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‘Dimension’ questions are a central component of the Impact & Insight Toolkit.  But what are these ‘dimensions’ and where do they come from?


What are ‘dimensions’?

Dimensions are standardised statements, developed in collaboration with both the cultural sector and funders, which are included in surveys and which survey respondents can rate their agreement level to.  Each dimension is designed to capture data relating to a specific outcome which arts and cultural organisations may deem important to determine how successful their work was.

For instance, if it were important to my organisation that participants at my workshop felt as though their voices were heard, I might choose the dimension labelled ‘Voice’ and hope that the participants strongly agree with the corresponding statement, ‘I felt my ideas were taken seriously’.

If we were to use this dimension in surveys for all workshops, I and my organisation would be able to determine if the workshops overall were succeeding in enabling participants’ voices to be heard, and to maybe even determine which of our workshops were more successful in achieving this than others.


Where do ‘dimensions’ come from?

When speaking with users of Culture Counts, and the Impact & Insight Toolkit, we will often remark that dimensions have not just been plucked out of the sky; they are a result of extensive collaboration.

This is absolutely accurate, but it doesn’t communicate the amount of work that has been invested in their creation, and we know that there will be some Toolkit users that would like to know more about this process.  We think that having a better understanding of where the dimensions came from will give people a greater appreciation of their value.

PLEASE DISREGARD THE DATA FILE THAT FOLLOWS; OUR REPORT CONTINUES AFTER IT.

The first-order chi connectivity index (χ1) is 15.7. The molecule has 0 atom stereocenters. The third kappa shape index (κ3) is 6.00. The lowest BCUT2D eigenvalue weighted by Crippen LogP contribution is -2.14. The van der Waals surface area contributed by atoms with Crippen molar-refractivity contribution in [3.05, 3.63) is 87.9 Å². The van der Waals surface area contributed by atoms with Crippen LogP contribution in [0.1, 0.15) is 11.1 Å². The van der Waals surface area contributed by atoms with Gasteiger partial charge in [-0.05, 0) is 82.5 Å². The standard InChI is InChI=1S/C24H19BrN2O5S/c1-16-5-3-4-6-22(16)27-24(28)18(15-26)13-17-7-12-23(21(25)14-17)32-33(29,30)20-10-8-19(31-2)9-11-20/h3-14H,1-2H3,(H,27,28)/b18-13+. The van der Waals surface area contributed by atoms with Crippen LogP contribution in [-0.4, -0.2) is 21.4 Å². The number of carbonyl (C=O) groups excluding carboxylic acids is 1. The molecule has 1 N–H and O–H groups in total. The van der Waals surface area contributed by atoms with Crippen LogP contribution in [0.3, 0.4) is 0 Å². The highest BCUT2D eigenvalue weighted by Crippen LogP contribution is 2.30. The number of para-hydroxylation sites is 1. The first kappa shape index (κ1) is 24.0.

If you feel that you would benefit from a rich understanding on the origins and development of dimensions, please do spend some time reading the thorough the ‘Dimensions History’ report, written by Managing Director, John Knell, and Research Director, Marc Dunford.



A bit about the report

The report explains the process of creating the dimensions, which began in 2011. It’s a long report going into detail on numerous co-creation projects and 10-years of development, including:

  1. Public Value Measurement Framework – Commissioned in 2011 by the Department of Culture and Arts (DCA) in Western Australia, the goal was to create a robust measurement system of intrinsic value that was simple, standardised, and evidence-based. This resulted in the creation of Culture Counts, the online evaluation platform.
  2. Manchester Metrics Pilot – Supported by Arts Council England (ACE) in 2012, 13 organisations in the North West of England engaged in a pilot to determine which key outcomes could best capture the quality and reach of cultural experiences and cultural production.
  3. NESTA Digital R&D Programme – Made possible by the Digital R&D fund in 2013, 19 organisations engaged in a project which focussed on continuing and developing the work that had resulted from the Manchester Metrics Pilot.